Sequoia’s are by far my favorite tree with the Ancient Bristle Cone coming in as a very close second. Over Labor Day weekend I went on a camping trip to a new spot I’d never been before in the Sequoia National Forest.
For me such a big part about green living is getting outside and being in nature. It cams down the nervous system which I don’t know anyone today that couldn’t benefit from that. It can re-ground us reminding us why living green is important and why putting in a bit of effort to reduce our impact in our day to day lives really matters. This trip was no exception I came back feeling really relaxed and even more inspired to continue to live in this way.
I love living in San Diego but hands down it’s biggest down fall is how far away it is from the Sierras. If it’s wasn’t for LA heading up to the Southern Sierras would totally be doable in a weekend but since LA doesn’t seem to be going anywhere ;) my trips to the Sierras are now reserved to 3 day weekends and vacation road trips. For Labor Day we hit the road before sunrise and started on the 6 hour drive north…I love a good road trip!
I’ve been to Sequoia, Kings Canyon and Yosemite National Park all great places to see the giant Sequoia trees but it’s super hard to find campsites in these parks especially on a holiday weekend. Personally as much as I love these parks I did not want to be in them during a super busy weekend. The busy parts of them can feel like a trip to Disneyland; not quite the peace of nature I so look forward to.
Tyler did some searching earlier in the summer and found this area called Trail of 100 Giants and of course with a name like that knowing the Sequoias were the giants I was all in!
Due to the drought (tips on saving water here!) there was no water at camp we had to bring all our own . We have one of these so we don’t have to buy lots of plastic 1 and 2 gallon jugs from the grocery store before we go. I totally recommend it. Even when we camp in an area that does have water it’s just nice to have it in camp for washing dishes and hands and refiling water bottles.
We were meeting friends there that we hadn’t seen in over a year. Camping is the best way to catch up and spend time with people you love because there’s no modern day distraction. There was no service at the Redwood Meadows Campground where we stayed. Which meant for 4 days 6 people had nothing to do but catch up, hike, read, take naps and enjoy each others company. It felt so good to be away from my phone for 4 days. When we got home I turned off the notifications from all my social media apps so my phone is not constantly calling for my attention. I still have them all on my phone but now it’s up to me to open them to see whats going on. I found since turning off the notification I’m on my phone way less and in my life more which makes me more happy. :) I totally recommend it, just give it a try this coming weekend and let me know what you think. I bet you feel more relaxed by the end of Sunday night.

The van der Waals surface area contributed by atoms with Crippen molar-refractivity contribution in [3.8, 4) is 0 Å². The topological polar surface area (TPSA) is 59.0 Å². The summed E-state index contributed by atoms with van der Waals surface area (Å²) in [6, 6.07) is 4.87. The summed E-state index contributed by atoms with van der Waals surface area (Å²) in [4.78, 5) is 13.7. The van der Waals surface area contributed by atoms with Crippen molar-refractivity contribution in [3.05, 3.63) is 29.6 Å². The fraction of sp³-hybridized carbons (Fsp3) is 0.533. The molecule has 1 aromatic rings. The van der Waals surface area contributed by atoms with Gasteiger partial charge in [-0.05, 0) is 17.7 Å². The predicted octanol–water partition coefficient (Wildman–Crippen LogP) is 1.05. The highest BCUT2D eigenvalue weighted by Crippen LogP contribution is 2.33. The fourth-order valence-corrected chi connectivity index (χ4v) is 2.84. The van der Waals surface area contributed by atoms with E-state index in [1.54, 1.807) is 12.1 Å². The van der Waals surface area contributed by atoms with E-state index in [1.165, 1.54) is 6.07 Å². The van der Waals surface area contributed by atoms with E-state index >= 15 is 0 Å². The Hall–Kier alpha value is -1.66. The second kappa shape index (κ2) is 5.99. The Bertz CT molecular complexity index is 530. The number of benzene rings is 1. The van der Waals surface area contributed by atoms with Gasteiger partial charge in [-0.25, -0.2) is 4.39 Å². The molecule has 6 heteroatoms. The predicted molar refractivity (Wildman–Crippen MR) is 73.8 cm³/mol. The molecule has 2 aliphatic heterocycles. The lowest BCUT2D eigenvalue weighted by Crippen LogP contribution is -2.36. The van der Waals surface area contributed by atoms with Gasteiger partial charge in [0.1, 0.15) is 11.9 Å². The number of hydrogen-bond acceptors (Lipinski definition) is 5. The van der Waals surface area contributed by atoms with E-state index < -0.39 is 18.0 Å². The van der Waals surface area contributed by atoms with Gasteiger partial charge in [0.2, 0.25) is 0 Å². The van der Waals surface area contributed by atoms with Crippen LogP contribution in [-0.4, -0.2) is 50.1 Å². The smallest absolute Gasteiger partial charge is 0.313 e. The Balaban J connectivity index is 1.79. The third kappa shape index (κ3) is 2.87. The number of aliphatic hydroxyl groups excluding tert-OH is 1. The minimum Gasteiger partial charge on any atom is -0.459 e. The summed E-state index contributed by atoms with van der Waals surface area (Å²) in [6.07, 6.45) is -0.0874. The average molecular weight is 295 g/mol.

Pro’s and Con’s of this area
- Let’s start with the positive shall we? It’s beautiful! SO many trees, I loved that we were surrounded by Sequoias just like I was hoping for.
- We drove out to Dome Rock which is a great spot to enjoy a long lunch at. You walk up on to this large outcropping of granite and overlook the entire area. For as far as I could see there was nothing but trees and granite.
- The camp ground is small only 13 sites (Do not book campsite 11 if you go and try to get site 7 or 8). It was super quite which was awesome. I’ve never been in a campground so quite, it felt like we were backpacking.
- Half of the sites are yurts they have beds in them (you have to bring your own bedding) and picnic benches outside. They’re $70 a night but looked really nice.
- Now for the few con’s. The main downfalls of this spot is there was very minimal hiking in this area. There was the trail of a Hundred Giants but it was paved, although it was gorgeous to walk among the trees, paved trail is just never as good as a dirt one. We did find a trail behind the campground but it didn’t really go anywhere special. It was a nice place to go for a walk under the trees and we didn’t see anyone out there. Now the Hundred Giants trail was a different story it was packed on Saturday and Sunday with people driving up form the Lower Kern River to come and check it out. Luckily since our campground was across the street we could walk it in the morning or at sunset with hardly anyone else around.
- This campground is also right next to a meadow so I’m assuming in non drought times it could be pretty buggy but I didn’t see one mosquito which I was totally happy about.
Below are some photos from our trip! I’d love to know what your favorite tree is! Lets talk about how rad trees and camping are in the comments below. :)